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The meat politics is made of
Published in Al-Ahram Weekly on 08 - 07 - 2004

Are Sudanese beef exporters poised to grab a larger bite of the Egyptian market? Gamal Nkrumah sinks his teeth into the meat business
eefing up Egyptian-Sudanese trade has emerged as a top priority in the past few weeks. As the price of local and imported meat spirals, Egypt is looking south in search of cheaper alternatives. Last month, a barter deal between Egypt and Sudan was concluded under which Egypt is to import Sudanese meat in exchange for Egyptian consumer goods. Apart from the accord, the two governments also pledged to boost bilateral trade focussing first on meat and meat products. To that end, a number of joint ventures were launched recently.
A kilo of meat now costs as much as LE30, even LE40 in upmarket neighbourhoods. Accentuating inflationary pressures, the Egyptian pound fell dramatically against the US dollar in 2003, causing a large increase in the price of imported fodder which in turn resulted in a steep hike in the price of Egyptian beef.
While Sudanese meat was restricted in the past on quality grounds, it is relatively inexpensive. And as Egyptian officials argue, it is leaner and safer than other imported meat. Interestingly enough, one of the major reasons given by Egyptian policy-makers today for the import of Sudanese beef is the health- promoting attributes of the grass-fed livestock of Sudan. Sudanese cattle typically graze on grass, and Sudan's geographical proximity to Egypt makes Sudanese beef an attractive alternative to meat imports from countries further afield.
Just last month, Egypt's Minister of State for Foreign Affairs Faiza Abul-Naga announced that Egypt will import 30 tonnes of Sudanese meat. Further, Egyptian aviation authorities announced recently that they had arranged for 75 flights by EgyptAir cargo planes to Sudan to fly back with the first batch of Sudanese beef. The flights will be on a weekly basis, one flight a week. Each flight will have 40 tonnes of beef aboard.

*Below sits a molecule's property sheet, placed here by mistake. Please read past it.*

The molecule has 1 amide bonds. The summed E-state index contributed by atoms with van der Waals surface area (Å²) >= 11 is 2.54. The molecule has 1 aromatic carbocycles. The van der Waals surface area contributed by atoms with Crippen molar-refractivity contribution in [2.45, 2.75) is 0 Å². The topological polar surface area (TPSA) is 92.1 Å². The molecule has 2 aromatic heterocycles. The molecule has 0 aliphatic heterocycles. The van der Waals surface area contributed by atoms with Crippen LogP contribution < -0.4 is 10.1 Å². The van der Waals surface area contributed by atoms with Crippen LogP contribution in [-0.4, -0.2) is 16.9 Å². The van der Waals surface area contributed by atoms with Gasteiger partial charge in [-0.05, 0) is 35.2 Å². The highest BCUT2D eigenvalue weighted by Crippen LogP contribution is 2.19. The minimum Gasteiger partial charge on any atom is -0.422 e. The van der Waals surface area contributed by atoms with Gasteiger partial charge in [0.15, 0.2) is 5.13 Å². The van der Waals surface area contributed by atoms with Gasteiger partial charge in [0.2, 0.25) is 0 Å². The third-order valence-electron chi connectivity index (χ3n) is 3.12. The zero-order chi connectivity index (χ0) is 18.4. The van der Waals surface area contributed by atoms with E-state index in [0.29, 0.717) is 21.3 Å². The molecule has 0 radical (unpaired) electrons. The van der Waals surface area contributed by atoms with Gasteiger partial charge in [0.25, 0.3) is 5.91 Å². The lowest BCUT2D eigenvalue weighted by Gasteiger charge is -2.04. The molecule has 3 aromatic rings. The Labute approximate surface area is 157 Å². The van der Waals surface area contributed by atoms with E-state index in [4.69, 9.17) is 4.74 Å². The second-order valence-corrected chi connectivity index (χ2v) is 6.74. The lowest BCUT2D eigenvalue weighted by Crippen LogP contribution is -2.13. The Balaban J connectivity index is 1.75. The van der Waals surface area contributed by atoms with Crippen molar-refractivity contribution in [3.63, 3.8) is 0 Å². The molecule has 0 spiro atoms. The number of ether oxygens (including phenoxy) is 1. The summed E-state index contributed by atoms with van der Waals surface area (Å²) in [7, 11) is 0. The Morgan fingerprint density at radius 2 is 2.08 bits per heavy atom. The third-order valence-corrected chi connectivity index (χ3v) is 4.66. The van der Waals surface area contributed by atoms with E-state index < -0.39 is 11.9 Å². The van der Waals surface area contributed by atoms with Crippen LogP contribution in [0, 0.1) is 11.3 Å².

So what are the authorities cooking up for the country's less privileged classes? Traditionally, Egypt has imported large quantities of Sudanese camel meat for consumption by low-income groups, the meat being the key ingredient of the popular dish kofta, or minced meat fingers. Sudan exports livestock rather than packaged camel meat to Egypt. Egyptian authorities, though, prefer the meat to be packaged.
Sudanese beef has not successfully penetrated the Egyptian market the way camel meat has. There were some initial fears that Sudanese beef would flood the Egyptian market leading to a decline in the local Egyptian beef industry. There is also talk of stiff competition among Egyptian importers with some favouring South American and Australian beef.
But as demand for affordable beef gathers momentum in Egypt, Sudanese beef exports are poised to grab the meat import market shares. But problems persist as both Sudanese meat exporters and Egyptian meat importers are unhappy with certain aspects of the new policy, especially by the fact that they were not consulted.